MHA Monday Report Feb. 13, 2023

MHA Monday Report

MHA Board of Trustees Reviews State and Federal Advocacy Options to Further Strategic Priorities

The MHA Board of Trustees began its Feb. 8 meeting with a federal advocacy briefing from federal lobbyist Carlos Jackson with Cornerstone Government Affairs. Jackson highlighted the policy and funding threats and opportunities healthcare providers …

capitol buildingFiscal Year 2024 Executive Budget Recommendation Released

Gov. Whitmer released her executive budget recommendation Feb. 8 for fiscal year 2024. The proposed budget fully protects traditional hospital line items for Medicaid and the Healthy Michigan program, continues targeted rate increases from recent budget cycles and includes …

MHA and Rural Members Advocate on Capitol Hill

The MHA and rural hospital leaders visited Capitol Hill in Washington D.C. Feb. 7-9 to advocate for specific rural healthcare policies as part of the National Rural Health Association’s Rural Health Policy Institute event. …

Registration Available for MHA Keystone Center Safe Patient Handling Conference

Registration is now open for the MHA Keystone Center Safe Patient Handling Conference. The all-day event will take place April 13 at the Ann Arbor Marriott Ypsilanti at Eagle Crest. In partnership with the MHA Keystone Center, …

January MA Enrollment Increases by 33,000 Beneficiaries

Medicare Advantage (MA) enrollment in Michigan totaled approximately 1.25 million in January, an increase of 33,000 beneficiaries since October. The January enrollment is spread across 48 MA plans that are currently operating in the state, …

The Keckley Report

Paul KeckleyWave Two Value-Based Care: The Five Market Shifts that Will Reset the Payment Environment for Providers

“Wave One of the Value Based Care environment was marginally effective: CMS’ alternative payment models showed promise but savings to Medicare fell short of expectations per MedPAC. Medicare Advantage enrollment grew but plan sponsors were overpaid by Medicare. Hospital avoidable readmissions and complications efforts have been successful but the pandemic economy decapitated hospital resources necessary to compete in the value-based environment. Wave One is a mixed bag. …

The Wave Two Value Agenda in U.S. healthcare will impact every player and be messy. The backdrop of the 2024 Campaign cycle and post-pandemic economy mean impetus will shift from resource-constrained Medicare to the private sector as both offer significant but distinct opportunities for lower spending. And the revolution of generative AI assures shortcomings of the system—diagnostic error, administrative waste, fraud—will be widely exposed. …”

Paul Keckley, Feb. 6, 2023

News to Know – Feb. 13, 2023

  • Prospective payment system hospitals are reminded that any requests for corrections to the January public use file data being used by the Centers for Medicare and Medicaid Services to develop the fiscal year 2024 Medicare wage index must be received, along with supporting documentation, by the Medicare Administrative Contractor by Feb. 15, 2023.
  • The MHA is offering its popular Healthcare Leadership Academy program on March 13-15 and May 15-16.
  • MHA Endorsed Business Partner Demand Workforce/Qodex will host a free 30-minute webinar on Mission Impossible: Let’s Talk About How to Heal Your Staffing Crisis at noon ET Feb. 22 to discuss healthcare trends in staffing including creative approaches to deliberately using your nursing workforce.

MHA in the NewsMHA CEO Brian Peters

The MHA received media coverage the week of Feb. 6 regarding a variety of topics, including the fiscal year 2024 executive budget recommendation, the role food insecurity has as a social determinant of health, the new state House Behavioral …

MHA Board of Trustees Reviews State and Federal Advocacy Options to Further Strategic Priorities

The MHA Board of Trustees began its Feb. 8 meeting with a federal advocacy briefing from federal lobbyist Carlos Jackson with Cornerstone Government Affairs. Jackson highlighted the policy and funding threats and opportunities healthcare providers face under the new divided Congress and Biden administration, including possible provider cuts to address deficit reduction, programs affected by the expiration of the federal public health emergency declaration and ongoing pharmaceutical industry challenges to 340B drug pricing policies.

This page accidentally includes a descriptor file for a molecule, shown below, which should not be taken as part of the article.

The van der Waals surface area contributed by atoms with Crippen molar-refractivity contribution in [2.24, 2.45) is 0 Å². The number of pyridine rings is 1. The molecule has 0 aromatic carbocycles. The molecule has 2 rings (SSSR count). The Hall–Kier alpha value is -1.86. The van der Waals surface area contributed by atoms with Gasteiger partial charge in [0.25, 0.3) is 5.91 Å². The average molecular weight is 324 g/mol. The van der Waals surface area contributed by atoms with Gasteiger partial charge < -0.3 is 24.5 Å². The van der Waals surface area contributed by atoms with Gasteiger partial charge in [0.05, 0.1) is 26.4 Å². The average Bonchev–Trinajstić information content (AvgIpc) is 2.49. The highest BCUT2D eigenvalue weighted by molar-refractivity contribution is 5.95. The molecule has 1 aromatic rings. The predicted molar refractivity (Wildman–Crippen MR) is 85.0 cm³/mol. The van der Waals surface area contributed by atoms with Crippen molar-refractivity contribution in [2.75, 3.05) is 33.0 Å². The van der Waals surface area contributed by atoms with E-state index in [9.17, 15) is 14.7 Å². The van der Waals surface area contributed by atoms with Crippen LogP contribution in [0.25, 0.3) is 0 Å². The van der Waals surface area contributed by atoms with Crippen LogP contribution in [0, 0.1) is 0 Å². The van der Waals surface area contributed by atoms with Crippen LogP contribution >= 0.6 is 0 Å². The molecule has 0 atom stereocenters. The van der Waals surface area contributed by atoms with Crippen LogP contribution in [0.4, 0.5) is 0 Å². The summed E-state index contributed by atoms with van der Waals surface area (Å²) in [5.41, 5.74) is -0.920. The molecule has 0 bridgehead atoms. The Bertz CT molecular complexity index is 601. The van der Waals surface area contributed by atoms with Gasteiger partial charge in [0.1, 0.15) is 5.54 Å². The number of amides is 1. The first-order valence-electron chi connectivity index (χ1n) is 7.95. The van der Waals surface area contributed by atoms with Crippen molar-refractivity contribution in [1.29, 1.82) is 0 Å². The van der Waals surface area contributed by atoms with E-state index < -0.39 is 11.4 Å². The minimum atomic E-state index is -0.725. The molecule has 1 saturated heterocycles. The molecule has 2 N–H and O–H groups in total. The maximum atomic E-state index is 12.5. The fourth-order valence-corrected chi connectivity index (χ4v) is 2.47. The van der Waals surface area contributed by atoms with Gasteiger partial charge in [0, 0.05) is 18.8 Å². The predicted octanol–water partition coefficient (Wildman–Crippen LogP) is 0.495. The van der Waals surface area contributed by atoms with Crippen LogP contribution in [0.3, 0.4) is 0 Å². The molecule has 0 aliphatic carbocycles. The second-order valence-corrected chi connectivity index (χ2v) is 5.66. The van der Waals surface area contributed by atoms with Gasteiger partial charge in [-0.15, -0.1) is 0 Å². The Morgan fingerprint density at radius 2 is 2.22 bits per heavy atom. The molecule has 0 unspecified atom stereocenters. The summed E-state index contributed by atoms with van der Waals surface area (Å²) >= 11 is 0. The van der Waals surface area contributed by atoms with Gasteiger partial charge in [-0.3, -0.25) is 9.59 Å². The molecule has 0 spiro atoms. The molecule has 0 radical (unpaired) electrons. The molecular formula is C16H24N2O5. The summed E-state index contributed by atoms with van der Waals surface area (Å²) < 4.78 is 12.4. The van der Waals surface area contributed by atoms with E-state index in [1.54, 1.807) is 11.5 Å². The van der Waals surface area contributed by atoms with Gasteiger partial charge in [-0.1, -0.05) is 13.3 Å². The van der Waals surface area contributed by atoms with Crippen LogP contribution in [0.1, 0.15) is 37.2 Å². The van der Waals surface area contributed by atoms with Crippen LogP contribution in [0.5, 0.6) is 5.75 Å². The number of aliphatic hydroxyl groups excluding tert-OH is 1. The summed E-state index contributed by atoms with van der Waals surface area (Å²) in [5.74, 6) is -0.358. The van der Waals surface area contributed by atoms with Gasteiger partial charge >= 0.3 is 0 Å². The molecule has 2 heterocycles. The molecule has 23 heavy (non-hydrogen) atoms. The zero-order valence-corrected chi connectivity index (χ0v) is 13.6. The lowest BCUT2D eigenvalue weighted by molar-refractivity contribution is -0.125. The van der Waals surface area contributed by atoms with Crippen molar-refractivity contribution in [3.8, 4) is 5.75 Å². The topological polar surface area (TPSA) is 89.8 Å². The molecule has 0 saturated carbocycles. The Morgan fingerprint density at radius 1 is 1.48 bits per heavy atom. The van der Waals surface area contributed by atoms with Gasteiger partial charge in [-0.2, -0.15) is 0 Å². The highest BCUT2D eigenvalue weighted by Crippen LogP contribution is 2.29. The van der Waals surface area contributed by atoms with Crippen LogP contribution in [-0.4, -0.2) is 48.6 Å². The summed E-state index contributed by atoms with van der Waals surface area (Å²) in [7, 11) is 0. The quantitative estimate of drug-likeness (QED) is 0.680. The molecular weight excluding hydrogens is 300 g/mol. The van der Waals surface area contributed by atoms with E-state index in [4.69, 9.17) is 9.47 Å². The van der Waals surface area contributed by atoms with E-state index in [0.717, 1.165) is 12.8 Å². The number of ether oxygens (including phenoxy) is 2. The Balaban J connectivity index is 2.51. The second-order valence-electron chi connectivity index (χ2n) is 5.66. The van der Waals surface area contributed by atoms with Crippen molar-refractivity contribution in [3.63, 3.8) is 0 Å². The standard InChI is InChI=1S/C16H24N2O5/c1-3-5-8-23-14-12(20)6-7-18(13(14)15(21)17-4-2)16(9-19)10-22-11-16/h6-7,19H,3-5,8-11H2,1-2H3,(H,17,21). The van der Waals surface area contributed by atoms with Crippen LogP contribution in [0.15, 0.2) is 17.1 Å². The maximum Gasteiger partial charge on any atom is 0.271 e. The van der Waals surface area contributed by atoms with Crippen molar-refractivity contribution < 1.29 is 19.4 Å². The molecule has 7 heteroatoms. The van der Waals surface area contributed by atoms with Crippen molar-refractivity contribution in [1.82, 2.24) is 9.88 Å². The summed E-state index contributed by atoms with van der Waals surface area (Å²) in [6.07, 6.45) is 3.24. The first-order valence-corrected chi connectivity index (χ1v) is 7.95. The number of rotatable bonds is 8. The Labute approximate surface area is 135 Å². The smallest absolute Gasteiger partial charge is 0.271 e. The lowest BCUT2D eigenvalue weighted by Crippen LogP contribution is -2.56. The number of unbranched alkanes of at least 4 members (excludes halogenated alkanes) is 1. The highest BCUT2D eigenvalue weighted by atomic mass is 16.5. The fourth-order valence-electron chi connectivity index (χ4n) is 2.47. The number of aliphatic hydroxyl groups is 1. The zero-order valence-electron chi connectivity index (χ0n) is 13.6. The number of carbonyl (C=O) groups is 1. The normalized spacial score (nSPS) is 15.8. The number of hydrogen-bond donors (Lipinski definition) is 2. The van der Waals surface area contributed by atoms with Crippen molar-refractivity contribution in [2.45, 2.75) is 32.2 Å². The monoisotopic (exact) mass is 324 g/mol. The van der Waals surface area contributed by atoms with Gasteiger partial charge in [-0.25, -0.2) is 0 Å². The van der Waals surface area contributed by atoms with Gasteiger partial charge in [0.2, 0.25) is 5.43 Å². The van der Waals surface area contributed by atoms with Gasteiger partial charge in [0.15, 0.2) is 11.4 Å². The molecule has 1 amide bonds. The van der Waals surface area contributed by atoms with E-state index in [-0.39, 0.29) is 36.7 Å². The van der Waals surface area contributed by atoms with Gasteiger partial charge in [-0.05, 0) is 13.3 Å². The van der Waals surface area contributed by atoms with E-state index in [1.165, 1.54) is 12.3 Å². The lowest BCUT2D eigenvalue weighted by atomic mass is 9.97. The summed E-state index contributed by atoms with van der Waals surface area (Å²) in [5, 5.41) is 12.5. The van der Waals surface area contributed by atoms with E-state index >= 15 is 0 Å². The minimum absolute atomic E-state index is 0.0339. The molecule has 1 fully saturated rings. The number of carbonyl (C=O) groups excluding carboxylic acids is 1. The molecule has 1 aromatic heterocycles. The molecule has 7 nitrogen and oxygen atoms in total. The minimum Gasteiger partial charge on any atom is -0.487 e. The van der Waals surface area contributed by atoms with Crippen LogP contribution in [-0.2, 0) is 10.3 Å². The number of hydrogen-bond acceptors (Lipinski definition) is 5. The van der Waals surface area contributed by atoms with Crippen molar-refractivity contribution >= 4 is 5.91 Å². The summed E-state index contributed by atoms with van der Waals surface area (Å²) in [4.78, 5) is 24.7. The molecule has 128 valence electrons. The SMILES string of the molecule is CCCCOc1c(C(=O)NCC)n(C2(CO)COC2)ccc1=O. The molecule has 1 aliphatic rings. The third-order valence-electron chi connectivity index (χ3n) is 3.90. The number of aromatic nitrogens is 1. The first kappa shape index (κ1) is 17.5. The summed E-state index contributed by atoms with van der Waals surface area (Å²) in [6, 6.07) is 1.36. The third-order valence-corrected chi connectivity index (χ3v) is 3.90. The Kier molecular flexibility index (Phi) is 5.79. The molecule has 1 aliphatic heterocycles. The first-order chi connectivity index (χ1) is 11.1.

The board also examined several state advocacy initiatives to further the board’s strategic priorities focusing on financial viability, workforce wellbeing and restoration and the furtherance of efforts aimed at improving health equity and behavioral healthcare. The board supported pursing additional state funding for workforce security and pediatric psychiatric care, as well as an effort to maximize federal Medicaid matching funds. The board also directed the MHA to work with the MHA Health Equity Taskforce and the MHA Safety and Quality Committee to address health disparities through the development of tools for the transparent reporting of health equity performance measures.

In addition to advocacy efforts aimed at state and federal policymakers, the board continued to support the association’s ongoing partnerships with hospitals throughout the state to “tell our story” publicly about the challenges and opportunities healthcare organizations face and how hospitals can work together to advance the health of individuals and communities.

The board also received a report from the MHA Service Corporation, which included a spotlight of Endorsed Business Partner Merritt Hawkins, as well as a discussion of staff succession in light of the upcoming retirement of longtime Chief Operating Officer Peter Schonfeld at the MHA.

The board concluded with regional hospital council reports and an update from MHA CEO Brian Peters.

For more information about actions of the MHA Board of Trustees, contact Amy Barkholz at the MHA.

MHA Board of Trustees Advances Strategic Action Plan, Affirms Policy Panel Legislative Recommendations

The MHA Board of Trustees began their Nov. 2 meeting with a review of key communication strategies to assist hospitals and health systems to “tell their stories” about the unprecedented financial and workforce challenges they currently face and how they are adapting to meet the critical healthcare and economic development needs of their communities. The board had previously identified financial viability and workforce restoration and wellbeing, along with behavioral health and health equity, as the four key pillars in its annual strategic action plan. The board also affirmed recommendations by the MHA Legislative Policy Panel regarding Certificate of Need and potential measures to improve access to care and patient experience, and potential legislative options to assist hospitals with challenges associated with placing patients in post-acute care settings.